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The unique way Quentin Tarantino promoted ‘Reservoir Dogs’

The unique way Cannes promoted Quentin Tarantino’s ‘Reservoir Dogs’

(Credits: Far Out / Alamy / Sony Pictures / Miramax)


Quentin Tarantino is no stranger to the Cannes Film Festival and has screened several of his movies at the acclaimed cinema event of the year. The director recently noted the special screening that the French film festival put on for his 1992 film Reservoir Dogs.

“It played at the Palais; it was like official selection outside of competition,” Tarantino recently told Deadline. “They invented something for our screening that they’d never done before; they put an orange sticker in the ticket that said: This movie may be too violent for you to watch.”

He continued, “And they’d never done that before, and they ended up putting the same sticker on Pulp Fiction when it played here in 1994. And then at some point with Lars von Trier, they stopped putting the sticker on.” So Tarantino’s promotion was truly unique.

Tarantino also noted his personal relationship with Cannes, having seen the 1979 film An Almost Perfect Affair, which takes place during the festival.

“I totally knew what Cannes was. I’d heard about it forever,” he said, “and that whole movie takes place at the Cannes Film Festival and I’d always heard about the Palme d’Or and I’d heard about the Directors’ Fortnight and it was literally a dream to come out here.”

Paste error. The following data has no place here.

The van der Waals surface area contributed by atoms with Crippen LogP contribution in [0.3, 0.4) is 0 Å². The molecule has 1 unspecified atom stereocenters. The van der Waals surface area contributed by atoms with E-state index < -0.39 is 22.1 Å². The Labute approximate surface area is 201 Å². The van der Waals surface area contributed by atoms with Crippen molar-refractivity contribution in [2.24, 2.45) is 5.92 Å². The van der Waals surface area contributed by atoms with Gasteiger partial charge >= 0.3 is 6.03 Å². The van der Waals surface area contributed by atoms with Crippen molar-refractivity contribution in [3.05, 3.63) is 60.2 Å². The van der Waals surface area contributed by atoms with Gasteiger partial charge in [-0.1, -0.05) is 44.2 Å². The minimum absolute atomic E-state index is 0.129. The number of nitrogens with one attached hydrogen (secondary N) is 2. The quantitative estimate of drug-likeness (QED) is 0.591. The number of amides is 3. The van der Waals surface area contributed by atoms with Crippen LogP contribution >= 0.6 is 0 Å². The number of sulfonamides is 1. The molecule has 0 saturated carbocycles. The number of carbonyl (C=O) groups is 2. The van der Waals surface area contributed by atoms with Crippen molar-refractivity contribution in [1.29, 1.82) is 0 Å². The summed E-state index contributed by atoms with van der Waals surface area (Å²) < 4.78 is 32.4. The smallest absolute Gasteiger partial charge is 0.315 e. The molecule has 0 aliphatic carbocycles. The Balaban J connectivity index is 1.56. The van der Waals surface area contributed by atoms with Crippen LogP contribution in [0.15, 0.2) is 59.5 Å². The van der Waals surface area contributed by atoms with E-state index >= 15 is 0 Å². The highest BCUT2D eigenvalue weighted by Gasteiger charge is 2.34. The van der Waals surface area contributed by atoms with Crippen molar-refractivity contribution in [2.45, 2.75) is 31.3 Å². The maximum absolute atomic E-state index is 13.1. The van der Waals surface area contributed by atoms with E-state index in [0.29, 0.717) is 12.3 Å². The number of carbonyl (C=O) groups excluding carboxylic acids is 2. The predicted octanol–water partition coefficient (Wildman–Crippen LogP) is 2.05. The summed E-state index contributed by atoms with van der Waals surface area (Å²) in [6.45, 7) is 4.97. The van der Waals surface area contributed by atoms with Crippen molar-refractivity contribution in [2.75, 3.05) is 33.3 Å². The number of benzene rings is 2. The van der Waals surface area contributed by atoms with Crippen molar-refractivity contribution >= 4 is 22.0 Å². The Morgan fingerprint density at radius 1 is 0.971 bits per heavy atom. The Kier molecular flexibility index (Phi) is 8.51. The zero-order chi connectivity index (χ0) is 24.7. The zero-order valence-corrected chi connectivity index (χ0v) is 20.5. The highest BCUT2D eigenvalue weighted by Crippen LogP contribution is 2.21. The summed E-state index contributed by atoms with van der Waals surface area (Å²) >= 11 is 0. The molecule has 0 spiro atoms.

Who will star in Tarantino’s new movie?

Elsewhere in the same interview, Tarantino discussed his next movie, The Movie Critic, which will go into pre-production next month. However, the director has admitted that he does not want the lead role to go to a British actor despite there being a swathe of talent coming out of the United Kingdom.

In a new interview with Deadline, Tarantino said, “No,” he said empathetically when asked about casting a British actor. “The truth of the matter is, yes, obviously, a Brit could pull it off, but I don’t want to cast a Brit. Obviously, nothing against the Brits, but we’re living in a really weird time now.”

He added: “I think when people look back on this era of cinema, and it’s just all these British actors pretending to be Americans and all these Australian actors pretending to be Americans, it’s like phantoms. Nobody is acting in their own voice. We just happen to be in an era of really, really good British actors who, for the most part, can pull it off.”

Tarantino is keen to stress that he doesn’t hold anything against British actors, though, noting, “By the way, I’m not being xenophobic. The Brits would have a hell of a lot more problems if a bunch of American actors came over there with their Dick Van Dyke [Mary Poppins] accents playing famous Brits. They don’t want to see that shit.”

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